More press freedom violations have been recorded in past weeks. Northern Dispatch (Nordis) correspondents Paola Espiritu and Sherwin De Vera have been red-tagged by troll accounts, branding them as a member of the Communist Party of the Philippines. The same is the case with Pokus-Gitnang Luzon correspondent Pia Montalban. Other freedom of expression violations have been recorded, even against common citizens who merely posted critical messages on social media.

The recent spate of red-tagging and brazen use of authority against the alternative media and the people’s growing voice of dissent speak volumes of how the Duterte administration – and its emboldened security forces – are facing the COVID-19 pandemic not only with apparent incompetence, but also under a self-serving, and despotic brand of governance.

Many experts have pointed out how misguided the Duterte administration’s response is as regards the public health emergency. Instead of offering swift, clear-cut, responsive medical solutions, the state has invariably ramped up its militarist moves. Instead of flattening the curve of the pandemic, the administration’s state forces are bulldozing our fundamental rights.

But the public will not back down and quietly accept this situation. The alternative media is united with the Filipino people in keeping our guards high, ever vigilant on the creeping fascism that the Duterte administration is espousing to paint over its gross incompetence in facing this crisis.

We may be living in abnormal times. Yet we must continue unwaveringly asserting our rights and the shrinking space for public opinion. We cannot allow another creeping pandemic – the affliction of a mounting autocracy – to spread unabated.

JOINT STATEMENT: “Fake news” provision threatens freedom of the press, expression

We, media organizations, advocates of freedom of the press and of expression, journalists and academics, raise the alarm over the insertion of measures to control free expression in the “Bayanihan to Heal As One Act.”

We refer to Section 6(6), which penalizes “individuals or groups creating, perpetrating, or spreading false information regarding the COVID-19 crisis on social media and other platforms, such information having no valid of beneficial effect on the population, and are clearly geared to promote chaos, panic, anarchy, fear, or confusion; and those participating in cyber incidents that make us or take advantage of the current crisis situation to prey on the public through scams, phishing, fraudulent emails, or other similar acts:”

This provision is tellingly embedded in Section 6, Penalties, which seeks to punish a menu of offenses “with imprisonment of two months or a fine of not less than P10,000 but not more than P1 million, or both, such imprisonment and fine at the discretion of the court.”

But the fact is that Section 6(6) seeks to punish people for an offense that, legally, does not even exist.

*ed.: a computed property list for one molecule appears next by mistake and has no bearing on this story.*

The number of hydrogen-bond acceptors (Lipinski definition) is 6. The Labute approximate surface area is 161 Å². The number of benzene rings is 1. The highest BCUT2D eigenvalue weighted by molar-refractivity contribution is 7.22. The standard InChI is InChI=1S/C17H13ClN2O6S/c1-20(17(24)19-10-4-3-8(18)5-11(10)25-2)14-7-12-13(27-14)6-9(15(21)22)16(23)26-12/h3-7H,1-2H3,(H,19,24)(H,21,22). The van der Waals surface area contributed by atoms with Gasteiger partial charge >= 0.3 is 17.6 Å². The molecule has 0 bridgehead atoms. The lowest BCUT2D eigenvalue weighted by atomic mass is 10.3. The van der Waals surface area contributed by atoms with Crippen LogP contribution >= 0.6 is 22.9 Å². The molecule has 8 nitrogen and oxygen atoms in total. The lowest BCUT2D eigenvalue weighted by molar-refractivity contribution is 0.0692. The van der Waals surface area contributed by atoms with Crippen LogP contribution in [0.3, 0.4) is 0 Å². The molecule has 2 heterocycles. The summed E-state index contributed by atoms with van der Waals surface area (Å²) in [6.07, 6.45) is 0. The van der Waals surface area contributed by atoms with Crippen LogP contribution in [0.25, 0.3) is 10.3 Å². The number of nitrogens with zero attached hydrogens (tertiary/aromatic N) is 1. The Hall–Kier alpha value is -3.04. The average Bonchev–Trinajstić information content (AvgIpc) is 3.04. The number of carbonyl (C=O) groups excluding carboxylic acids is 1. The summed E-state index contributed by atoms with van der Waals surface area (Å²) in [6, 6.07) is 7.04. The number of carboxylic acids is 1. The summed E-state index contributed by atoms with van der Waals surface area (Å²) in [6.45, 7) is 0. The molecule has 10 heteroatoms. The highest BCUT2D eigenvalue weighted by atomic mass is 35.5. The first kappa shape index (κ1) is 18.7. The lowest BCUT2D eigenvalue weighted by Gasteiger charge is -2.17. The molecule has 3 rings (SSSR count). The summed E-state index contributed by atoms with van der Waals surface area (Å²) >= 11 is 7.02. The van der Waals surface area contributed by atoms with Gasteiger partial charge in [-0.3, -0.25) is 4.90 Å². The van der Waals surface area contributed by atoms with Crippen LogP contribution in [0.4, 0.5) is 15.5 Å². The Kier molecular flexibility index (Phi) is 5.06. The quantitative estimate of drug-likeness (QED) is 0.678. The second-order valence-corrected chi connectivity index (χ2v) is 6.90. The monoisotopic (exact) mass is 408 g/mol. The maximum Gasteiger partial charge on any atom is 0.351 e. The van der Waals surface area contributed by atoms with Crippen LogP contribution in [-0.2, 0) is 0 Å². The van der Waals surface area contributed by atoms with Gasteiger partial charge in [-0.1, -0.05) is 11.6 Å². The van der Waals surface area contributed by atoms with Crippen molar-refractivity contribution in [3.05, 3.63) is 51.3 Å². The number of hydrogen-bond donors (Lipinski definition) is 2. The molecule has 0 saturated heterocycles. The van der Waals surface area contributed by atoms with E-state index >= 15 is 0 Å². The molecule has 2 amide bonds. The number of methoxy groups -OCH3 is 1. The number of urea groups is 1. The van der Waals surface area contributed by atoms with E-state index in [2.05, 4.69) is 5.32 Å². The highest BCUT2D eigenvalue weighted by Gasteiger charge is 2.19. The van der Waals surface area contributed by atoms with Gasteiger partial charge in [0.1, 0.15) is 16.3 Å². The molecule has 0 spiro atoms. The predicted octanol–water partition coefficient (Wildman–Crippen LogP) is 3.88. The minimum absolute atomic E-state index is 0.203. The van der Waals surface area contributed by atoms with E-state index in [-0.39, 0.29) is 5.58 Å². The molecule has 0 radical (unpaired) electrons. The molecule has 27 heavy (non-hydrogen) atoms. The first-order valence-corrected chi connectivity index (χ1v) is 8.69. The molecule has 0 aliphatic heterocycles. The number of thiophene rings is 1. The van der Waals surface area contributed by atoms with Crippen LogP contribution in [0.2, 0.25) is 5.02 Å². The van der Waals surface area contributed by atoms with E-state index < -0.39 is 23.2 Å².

In effect, the law will leave it up to the government to be the arbiter of what is true or false, a prospect that cannot invite confidence given the fact that many administration officials, including the chief executive, have been sources of disinformation and misinformation.

Even before the measure was signed into law, news reports flagged the Philippine National Police’s formation of a task force that would go against supposed purveyors of “fake news. ”  In Cebu, Governor Gwendolyn Garcia publicly humiliated rapper Brandon Perang for making fun of government efforts against the pandemic on social media. She forced Perang  to “swear” an oath to “obey the law” in front of her and other officials. She also announced the creation of a “special unit” to go after other critics.

While we acknowledge the need to fight disinformation in this time of crisis, we fear the Bayanihan to Heal as One Act will only end up criminalizing free speech. We assert that the best way to fight disinformation is through education and the truth.

In times of crisis, when the swift delivery of accurate information to our people is vital, we need more, not less, independent reporting.

Alas, Section 6(6) and the accreditation requirement imposed on media will result in the opposite, to the detriment of our people.

To the community of independent journalists, let us tighten our ranks and stand firm in opposing any restrictions on the free performance of our duties.

To all freedom-loving Filipinos, stand with us in defending freedom of the press and of expression and your, the people’s, right to know.

Signed by the following media organizations and individuals:

Altermidya – Alternative People’s Media Network
Center for Media Freedom and Responsibility
Center for Community Journalism and Development
College Editors Guild of the Philippines
Concerned Artists of the Philippines
Davao Today
The International Association of Women in Radio and Television – Philippines
Kilab Multimedia
Let’s Organize for Democracy and Integrity (LODI)
National Union of Journalists of the Philippines
Rappler
Philippine Center for Investigative Journalism
Vera Files
Photojournalists’ Center of the Philippines
University of the Philippines – College of Mass Communication

Interaksyon Editors
Rosette Adel
Camille Diola
Jeline Malasig

Philstar.com Editors
Jaira Krishelle Balboa
Deni Bernardo